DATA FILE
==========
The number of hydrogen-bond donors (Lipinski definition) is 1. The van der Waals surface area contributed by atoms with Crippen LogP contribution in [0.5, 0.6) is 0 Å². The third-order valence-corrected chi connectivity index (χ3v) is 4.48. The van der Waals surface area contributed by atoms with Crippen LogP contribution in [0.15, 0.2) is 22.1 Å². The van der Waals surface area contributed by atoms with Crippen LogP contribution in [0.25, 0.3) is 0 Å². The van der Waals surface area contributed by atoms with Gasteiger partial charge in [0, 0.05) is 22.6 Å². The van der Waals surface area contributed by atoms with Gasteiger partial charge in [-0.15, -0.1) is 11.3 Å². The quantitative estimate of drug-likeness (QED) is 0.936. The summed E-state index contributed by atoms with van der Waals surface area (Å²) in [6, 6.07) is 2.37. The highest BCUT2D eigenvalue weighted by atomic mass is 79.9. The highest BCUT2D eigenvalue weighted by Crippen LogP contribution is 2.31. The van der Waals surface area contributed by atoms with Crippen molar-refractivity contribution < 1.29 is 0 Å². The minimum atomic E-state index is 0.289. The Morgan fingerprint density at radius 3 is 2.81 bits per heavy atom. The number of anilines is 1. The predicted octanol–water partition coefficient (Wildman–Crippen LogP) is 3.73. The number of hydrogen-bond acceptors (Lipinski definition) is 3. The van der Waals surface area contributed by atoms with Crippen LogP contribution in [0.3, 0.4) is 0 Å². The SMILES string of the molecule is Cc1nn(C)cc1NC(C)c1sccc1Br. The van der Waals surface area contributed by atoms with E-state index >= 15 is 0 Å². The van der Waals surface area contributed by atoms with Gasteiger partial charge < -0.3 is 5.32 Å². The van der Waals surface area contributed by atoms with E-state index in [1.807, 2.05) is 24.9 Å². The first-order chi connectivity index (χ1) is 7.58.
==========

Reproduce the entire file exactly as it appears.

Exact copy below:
The number of hydrogen-bond donors (Lipinski definition) is 1. The van der Waals surface area contributed by atoms with Crippen LogP contribution in [0.5, 0.6) is 0 Å². The third-order valence-corrected chi connectivity index (χ3v) is 4.48. The van der Waals surface area contributed by atoms with Crippen LogP contribution in [0.15, 0.2) is 22.1 Å². The van der Waals surface area contributed by atoms with Crippen LogP contribution in [0.25, 0.3) is 0 Å². The van der Waals surface area contributed by atoms with Gasteiger partial charge in [0, 0.05) is 22.6 Å². The van der Waals surface area contributed by atoms with Gasteiger partial charge in [-0.15, -0.1) is 11.3 Å². The quantitative estimate of drug-likeness (QED) is 0.936. The summed E-state index contributed by atoms with van der Waals surface area (Å²) in [6, 6.07) is 2.37. The highest BCUT2D eigenvalue weighted by atomic mass is 79.9. The highest BCUT2D eigenvalue weighted by Crippen LogP contribution is 2.31. The van der Waals surface area contributed by atoms with Crippen molar-refractivity contribution < 1.29 is 0 Å². The minimum atomic E-state index is 0.289. The Morgan fingerprint density at radius 3 is 2.81 bits per heavy atom. The number of anilines is 1. The predicted octanol–water partition coefficient (Wildman–Crippen LogP) is 3.73. The number of hydrogen-bond acceptors (Lipinski definition) is 3. The van der Waals surface area contributed by atoms with Crippen LogP contribution in [0.3, 0.4) is 0 Å². The SMILES string of the molecule is Cc1nn(C)cc1NC(C)c1sccc1Br. The van der Waals surface area contributed by atoms with E-state index >= 15 is 0 Å². The van der Waals surface area contributed by atoms with Gasteiger partial charge < -0.3 is 5.32 Å². The van der Waals surface area contributed by atoms with E-state index in [1.807, 2.05) is 24.9 Å². The first-order chi connectivity index (χ1) is 7.58.